And I successfully stole parts, which was ALSO a lot of QTEs. I got rewarded by a rousing “we shall RISE UP!” speech by Markus that seemed a little canned but hey. Jericho ate it up.
And as for Kara’s story, if by “unsurprising” you mean “Luther could have had a neon sign saying ‘It’s cool, I’ll turn deviant later in this chapter,'” then yes.
I did like the return of the altered, monstrous androids coming to kill Zlatko. Nice touch.
This is what David Cage has reduces us to. “Hey! Not totally offensive! Just kinda offensive! Nicely done!”
Though….upon pondering….maybe there was some attempt at themeage.
Cuz this isn’t the first time we’ve escaped a house, as Kara and Alice, from a possessive, abusive, violent caricature of evil in this game. Todd was a possessive asshole, who vented his anger and insecurities on Alice, Zlatko was a possessive asshole who vented his anger on androids. Todd and Zlatko even looked alike. All of this might have just been lazy assed storytelling (We need an action sequence…how about an escape? We need a baddie….how about another slob who’s mean to females?) but maybe it was supposed to be a mirror.
Not sure what it meant to say if it was, but maybe.
Very sad, in the amusement park. “Usually, it’s humans who come here just to hurt us…..” That’s a glimpse into pure human sadism. Who would just hurt a smiling guy who’s trying to make children happy?
But admit it: When you saw the mob of them, your first thought was “Oh, here we go, fight time!” The whole set up: finding Luther’s gun, moody place, creepy decorations, them coming to the window….you got that hands tightening on the controller feeling. Admit it.
And then, they just wanted to show everyone their carousel.
Which is also kind of an indictment of the (human) player. Always seeing everything as a threat, or a fight.
Oh, I’m sure I’ll see how I feel at the end. If I ever finish. Is there a lot left?
Though in terms of feelings towards characters…..
I’m finding something odd in my reaction to this game as it continues and I’m not sure I like the fact my reaction is changing. Specifically, the more I play the more I like Connor and the less I like Markus.
I’m not sure why I’m liking Connor more, or if that’s a bad thing. Maybe it’s just because being a detective is cool (when you actually solve cases. Ha). But the fact I’m liking Markus less troubles me. Yes, I could say that I liked the bits with the piano, they were great scenes, and the stealing was a QTE fest, but still, the fact is I liked the (black) android better when he was a piano playing servant to an old white man than I do now that he’s an activist and rising up and sticking it to the man.
It troubles me that I feel that way. So I’m hoping it’s just the QTEs. I very much do.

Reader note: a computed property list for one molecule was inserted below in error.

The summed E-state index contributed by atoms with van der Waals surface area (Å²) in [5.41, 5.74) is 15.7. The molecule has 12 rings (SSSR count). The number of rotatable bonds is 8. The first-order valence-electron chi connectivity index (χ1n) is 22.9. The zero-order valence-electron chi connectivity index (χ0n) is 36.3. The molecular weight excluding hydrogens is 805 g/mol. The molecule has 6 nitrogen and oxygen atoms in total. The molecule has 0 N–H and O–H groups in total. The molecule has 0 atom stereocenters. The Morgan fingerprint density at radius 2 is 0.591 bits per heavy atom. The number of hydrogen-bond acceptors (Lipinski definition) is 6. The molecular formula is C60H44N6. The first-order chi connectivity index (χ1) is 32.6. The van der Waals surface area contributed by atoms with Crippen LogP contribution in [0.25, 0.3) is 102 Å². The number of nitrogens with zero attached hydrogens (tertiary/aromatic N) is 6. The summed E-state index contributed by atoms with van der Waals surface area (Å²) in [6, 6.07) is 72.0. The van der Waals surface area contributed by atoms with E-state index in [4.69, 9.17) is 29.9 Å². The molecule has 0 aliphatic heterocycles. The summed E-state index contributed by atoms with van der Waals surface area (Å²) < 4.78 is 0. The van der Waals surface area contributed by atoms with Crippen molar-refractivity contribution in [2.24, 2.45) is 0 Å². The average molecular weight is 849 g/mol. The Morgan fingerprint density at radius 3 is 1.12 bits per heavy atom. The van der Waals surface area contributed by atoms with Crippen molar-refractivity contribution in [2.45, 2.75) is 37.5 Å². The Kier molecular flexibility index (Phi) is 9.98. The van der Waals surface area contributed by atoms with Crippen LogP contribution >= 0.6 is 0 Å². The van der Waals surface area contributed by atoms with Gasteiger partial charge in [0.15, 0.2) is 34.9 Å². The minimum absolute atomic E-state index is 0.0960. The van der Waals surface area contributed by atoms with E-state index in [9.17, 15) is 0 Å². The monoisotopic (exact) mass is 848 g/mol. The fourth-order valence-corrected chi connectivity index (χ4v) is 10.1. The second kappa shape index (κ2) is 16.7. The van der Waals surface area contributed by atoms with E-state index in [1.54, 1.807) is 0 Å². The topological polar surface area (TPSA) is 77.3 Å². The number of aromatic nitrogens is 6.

I do suck. I am terrible at games.
Divinity is fun so far. Very familiar, the same presentation and style and mechanics as the last one. Different characters, obviously. I need to get back into that mindset, because right now it’s still quite confusing having the split screen and one of us talking to people while the other loots and so forth. We’ll get into the groove, it’s just an adjustment.
I also liked Connor more as the story went on: he definitely has some character moments. There’s some real tension there with the question of whether he’ll stay true to his programming, or become deviant.
I never didn’t like Markus, though–he always seemed pretty sympathetic to me, even though I could also see how he was becoming more of a potential threat to humans. Interestingly, I realize that I didn’t read him as black, specifically, although certainly it makes sense, given the big-hammer Civil Rights comparisons, that he would be. Or could be. I mean, he’s an android, so race is presumably whatever his product designer wanted to make it (and we could certainly talk about the implied social conventions that would lead to different models looking like different human racial groups, if this game were more about the world at large).
I actually remember thinking it was interesting that there WASN’T an obviously black character in that civil-rights-activist role, and wondering about it…like, is that good because it’s not quite as direct a copy of actual historical events, or bad because it assumes that players wouldn’t be sufficiently engaged with the story if the character was black?
If we’re going to wonder about problematic unconscious attitudes in ourselves, I could wonder if because I didn’t see him as particularly black, I subconsciously found his revolutionary activities more sympathetic than I would have if he’d been, say, Luther? I don’t know any way to test this, but…people have unconscious associations that affect how we perceive things, so I can’t deny it could be true.
It’s very simple: The side of the screen where the character is grabbing all the loot she doesn’t need, ignoring stats and missing important dialog? That’s you. The side of the screen where the player is fussing with loot that’s really all the same, fussing over every stat and missing important dialog? That’s Mr O.
As for Connor though…it’s a weird thing, because we’ve been presented with instance after instance where humanity is pretty awful. It’s a fairly steady drumbeat in this game: Becoming human maybe isn’t all that great. And yet, the more human Connor gets, the more I like him. Hmm.
And whoa, wait, you didn’t read Markus as black? Really? I read it that way from the moment he came on the screen. I even thought it was a tad eye rolly that they chose Markus to be the android they used the “back of the bus” imagery for.